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Decrease in high on-treatment platelet reactivity (HPR) prevalence on switching from clopidogrel to prasugrel: Insights from the switching anti-platelet (SWAP) study

Journal: Thrombosis and Haemostasis
ISSN: 0340-6245
Issue: 2013: 109/2 (Feb) pp. 175-360
Pages: 347-355

Decrease in high on-treatment platelet reactivity (HPR) prevalence on switching from clopidogrel to prasugrel: Insights from the switching anti-platelet (SWAP) study

Online Supplementary Material

See also Editorial by Goto, Tomiya

J. F. Saucedo (1), D. J. Angiolillo (2), R. DeRaad (3), A. L. Frelinger III (4), P. A. Gurbel (5), T. M. Costigan (6), J. A. Jakubowski (6), C. K. Ojeh (6), S. Duvvuru (6), M. B. Effron (6), for the SWAP Investigators

(1) University of Oklahoma Health Sciences Center, Oklahoma City, Oklahoma, USA; (2) University of Florida College of Medicine - Jacksonville, Jacksonville, Florida, USA; (3) Black Hills Clinical Research Center, Rapid City, South Dakota, USA; (4) Children’s Hospital Boston, Harvard Medical School, Boston, Massachusetts, USA; (5) Sinai Center for Thrombosis Research, Baltimore, Maryland, USA; (6) Eli Lilly and Company or a subsidiary, Indianapolis, Indiana, USA


Acute coronary syndrome, clopidogrel, Platelet, prasugrel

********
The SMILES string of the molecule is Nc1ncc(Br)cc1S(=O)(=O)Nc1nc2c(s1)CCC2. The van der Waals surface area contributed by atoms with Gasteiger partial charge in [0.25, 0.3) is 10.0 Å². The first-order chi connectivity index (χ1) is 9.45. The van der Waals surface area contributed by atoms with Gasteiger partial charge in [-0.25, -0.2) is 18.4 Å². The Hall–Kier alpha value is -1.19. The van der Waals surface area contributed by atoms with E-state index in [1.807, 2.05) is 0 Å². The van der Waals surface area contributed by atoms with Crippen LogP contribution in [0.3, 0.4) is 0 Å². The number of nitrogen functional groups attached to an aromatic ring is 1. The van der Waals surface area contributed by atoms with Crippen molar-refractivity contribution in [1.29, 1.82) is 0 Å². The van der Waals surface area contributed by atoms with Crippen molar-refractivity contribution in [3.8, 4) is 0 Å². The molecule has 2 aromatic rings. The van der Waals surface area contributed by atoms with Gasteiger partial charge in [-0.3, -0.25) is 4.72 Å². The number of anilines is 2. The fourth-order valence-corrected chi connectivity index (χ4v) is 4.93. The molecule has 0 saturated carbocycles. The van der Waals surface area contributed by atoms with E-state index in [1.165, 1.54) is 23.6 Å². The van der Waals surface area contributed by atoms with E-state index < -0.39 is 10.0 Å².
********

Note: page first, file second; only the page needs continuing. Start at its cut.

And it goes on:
The prevalence of high platelet reactivity (HPR) in patients who have switched from clopidogrel to prasugrel during maintenance phase after an acute coronary syndrome (ACS) event is unknown. Therefore, the effect of switching from clopidogrel to prasugrel on the prevalence of HPR was evaluated. This analysis from the previously reported SWAP (SWitching Anti Platelet) study assessed HPR at baseline, 2 and 24 hours, and seven days after switching from clopidogrel to prasugrel maintenance dose (MD), with or without a prasugrel loading dose (LD) using four definitions: maximum platelet aggregation (MPA) >65% (primary endpoint), MPA >50%, P2Y12 reaction units (PRU) >235, and platelet reactivity index (PRI) ≥ 50%. A total of 95 patients were available for analysis; 56 patients provided DNA for genetic assessments of cytochrome P450 (CYP) 2C19. There were 26 (27.4%) patients with HPR at the end of the clopidogrel run-in (defined as MPA >65%). The HPR prevalence varied by each definition and ranged from 19% (PRU >235) to 68% (PRI ≥ 50 %). A significantly higher HPR prevalence was observed during clopidogrel versus the combined prasugrel therapy groups at seven days as measured by MPA >65% (21.2% vs. 4.5%, p<0.05), PRU >235 (18.8% vs. 0%, p=0.001), and PRI ≥ 50 % (66.7% vs. 7.9%, p<0.0001). There was a significantly higher percentage of subjects carrying at least one reduced function allele with HPR measured by MPA >65% (p=0.02) or PRU >235 (p=0.05) than non-carriers with HPR. Switching ACS patients during maintenance clopidogrel therapy to prasugrel with or without an LD is associated with a reduced HPR prevalence and may provide an alternative strategy to treat patients with HPR, independent of CYP2C19 genotype.

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